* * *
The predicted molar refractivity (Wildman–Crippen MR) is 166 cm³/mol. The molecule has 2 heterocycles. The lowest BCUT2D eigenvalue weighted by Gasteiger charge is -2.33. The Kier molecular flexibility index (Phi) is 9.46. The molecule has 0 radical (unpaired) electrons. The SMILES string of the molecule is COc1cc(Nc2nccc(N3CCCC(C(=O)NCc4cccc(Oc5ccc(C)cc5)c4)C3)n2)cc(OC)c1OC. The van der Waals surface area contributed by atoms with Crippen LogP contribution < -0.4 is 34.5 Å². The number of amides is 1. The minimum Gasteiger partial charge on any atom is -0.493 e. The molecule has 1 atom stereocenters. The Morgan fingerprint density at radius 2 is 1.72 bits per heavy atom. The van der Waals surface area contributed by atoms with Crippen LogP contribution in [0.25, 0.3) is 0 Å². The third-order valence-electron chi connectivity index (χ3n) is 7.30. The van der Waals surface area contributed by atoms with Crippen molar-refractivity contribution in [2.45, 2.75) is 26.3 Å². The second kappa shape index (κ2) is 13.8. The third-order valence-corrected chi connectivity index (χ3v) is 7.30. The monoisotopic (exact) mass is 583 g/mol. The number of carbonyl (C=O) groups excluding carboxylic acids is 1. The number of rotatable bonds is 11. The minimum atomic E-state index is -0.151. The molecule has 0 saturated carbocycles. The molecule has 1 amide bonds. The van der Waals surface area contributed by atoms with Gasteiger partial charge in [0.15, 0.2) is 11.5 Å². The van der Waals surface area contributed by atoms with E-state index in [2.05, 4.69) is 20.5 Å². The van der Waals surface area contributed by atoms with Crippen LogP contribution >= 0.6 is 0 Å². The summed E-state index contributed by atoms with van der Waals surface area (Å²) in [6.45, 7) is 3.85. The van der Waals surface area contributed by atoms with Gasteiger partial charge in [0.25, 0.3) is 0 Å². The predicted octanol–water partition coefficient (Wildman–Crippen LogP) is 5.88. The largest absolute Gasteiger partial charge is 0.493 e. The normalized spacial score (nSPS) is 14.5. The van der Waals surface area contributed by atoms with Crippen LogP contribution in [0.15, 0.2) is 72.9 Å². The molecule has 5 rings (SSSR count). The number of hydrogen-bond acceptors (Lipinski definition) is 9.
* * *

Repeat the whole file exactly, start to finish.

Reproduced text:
The predicted molar refractivity (Wildman–Crippen MR) is 166 cm³/mol. The molecule has 2 heterocycles. The lowest BCUT2D eigenvalue weighted by Gasteiger charge is -2.33. The Kier molecular flexibility index (Phi) is 9.46. The molecule has 0 radical (unpaired) electrons. The SMILES string of the molecule is COc1cc(Nc2nccc(N3CCCC(C(=O)NCc4cccc(Oc5ccc(C)cc5)c4)C3)n2)cc(OC)c1OC. The van der Waals surface area contributed by atoms with Crippen LogP contribution < -0.4 is 34.5 Å². The number of amides is 1. The minimum Gasteiger partial charge on any atom is -0.493 e. The molecule has 1 atom stereocenters. The Morgan fingerprint density at radius 2 is 1.72 bits per heavy atom. The van der Waals surface area contributed by atoms with Crippen LogP contribution in [0.25, 0.3) is 0 Å². The third-order valence-electron chi connectivity index (χ3n) is 7.30. The van der Waals surface area contributed by atoms with Crippen molar-refractivity contribution in [2.45, 2.75) is 26.3 Å². The second kappa shape index (κ2) is 13.8. The third-order valence-corrected chi connectivity index (χ3v) is 7.30. The monoisotopic (exact) mass is 583 g/mol. The number of carbonyl (C=O) groups excluding carboxylic acids is 1. The number of rotatable bonds is 11. The minimum atomic E-state index is -0.151. The molecule has 0 saturated carbocycles. The molecule has 1 amide bonds. The van der Waals surface area contributed by atoms with Gasteiger partial charge in [0.15, 0.2) is 11.5 Å². The van der Waals surface area contributed by atoms with E-state index in [2.05, 4.69) is 20.5 Å². The van der Waals surface area contributed by atoms with Crippen LogP contribution >= 0.6 is 0 Å². The summed E-state index contributed by atoms with van der Waals surface area (Å²) in [6.45, 7) is 3.85. The van der Waals surface area contributed by atoms with Gasteiger partial charge in [0.25, 0.3) is 0 Å². The predicted octanol–water partition coefficient (Wildman–Crippen LogP) is 5.88. The largest absolute Gasteiger partial charge is 0.493 e. The normalized spacial score (nSPS) is 14.5. The van der Waals surface area contributed by atoms with Crippen LogP contribution in [0.15, 0.2) is 72.9 Å². The molecule has 5 rings (SSSR count). The number of hydrogen-bond acceptors (Lipinski definition) is 9.